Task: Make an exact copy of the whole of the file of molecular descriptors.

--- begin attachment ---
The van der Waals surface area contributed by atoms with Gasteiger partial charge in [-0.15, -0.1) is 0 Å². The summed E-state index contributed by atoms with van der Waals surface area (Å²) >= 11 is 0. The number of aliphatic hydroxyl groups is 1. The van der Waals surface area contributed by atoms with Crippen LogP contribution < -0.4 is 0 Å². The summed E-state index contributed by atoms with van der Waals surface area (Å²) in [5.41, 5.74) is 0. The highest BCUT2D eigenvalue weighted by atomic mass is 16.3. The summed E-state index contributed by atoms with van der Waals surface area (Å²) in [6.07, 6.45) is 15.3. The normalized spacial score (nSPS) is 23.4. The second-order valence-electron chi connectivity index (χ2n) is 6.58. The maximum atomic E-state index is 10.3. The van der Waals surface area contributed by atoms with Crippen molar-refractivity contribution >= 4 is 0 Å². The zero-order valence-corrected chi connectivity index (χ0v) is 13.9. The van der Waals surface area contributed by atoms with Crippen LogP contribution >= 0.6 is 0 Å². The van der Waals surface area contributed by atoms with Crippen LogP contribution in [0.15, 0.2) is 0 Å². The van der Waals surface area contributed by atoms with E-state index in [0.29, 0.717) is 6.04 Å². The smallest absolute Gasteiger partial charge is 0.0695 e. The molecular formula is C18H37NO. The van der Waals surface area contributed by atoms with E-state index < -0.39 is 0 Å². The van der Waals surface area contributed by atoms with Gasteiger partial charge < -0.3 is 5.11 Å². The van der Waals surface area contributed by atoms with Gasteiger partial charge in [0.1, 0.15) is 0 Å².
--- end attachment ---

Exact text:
The van der Waals surface area contributed by atoms with Gasteiger partial charge in [-0.15, -0.1) is 0 Å². The summed E-state index contributed by atoms with van der Waals surface area (Å²) >= 11 is 0. The number of aliphatic hydroxyl groups is 1. The van der Waals surface area contributed by atoms with Crippen LogP contribution < -0.4 is 0 Å². The summed E-state index contributed by atoms with van der Waals surface area (Å²) in [5.41, 5.74) is 0. The highest BCUT2D eigenvalue weighted by atomic mass is 16.3. The summed E-state index contributed by atoms with van der Waals surface area (Å²) in [6.07, 6.45) is 15.3. The normalized spacial score (nSPS) is 23.4. The second-order valence-electron chi connectivity index (χ2n) is 6.58. The maximum atomic E-state index is 10.3. The van der Waals surface area contributed by atoms with Crippen molar-refractivity contribution >= 4 is 0 Å². The zero-order valence-corrected chi connectivity index (χ0v) is 13.9. The van der Waals surface area contributed by atoms with Crippen LogP contribution >= 0.6 is 0 Å². The van der Waals surface area contributed by atoms with Crippen LogP contribution in [0.15, 0.2) is 0 Å². The van der Waals surface area contributed by atoms with E-state index in [0.29, 0.717) is 6.04 Å². The smallest absolute Gasteiger partial charge is 0.0695 e. The molecular formula is C18H37NO. The van der Waals surface area contributed by atoms with E-state index < -0.39 is 0 Å². The van der Waals surface area contributed by atoms with Gasteiger partial charge < -0.3 is 5.11 Å². The van der Waals surface area contributed by atoms with Gasteiger partial charge in [0.1, 0.15) is 0 Å².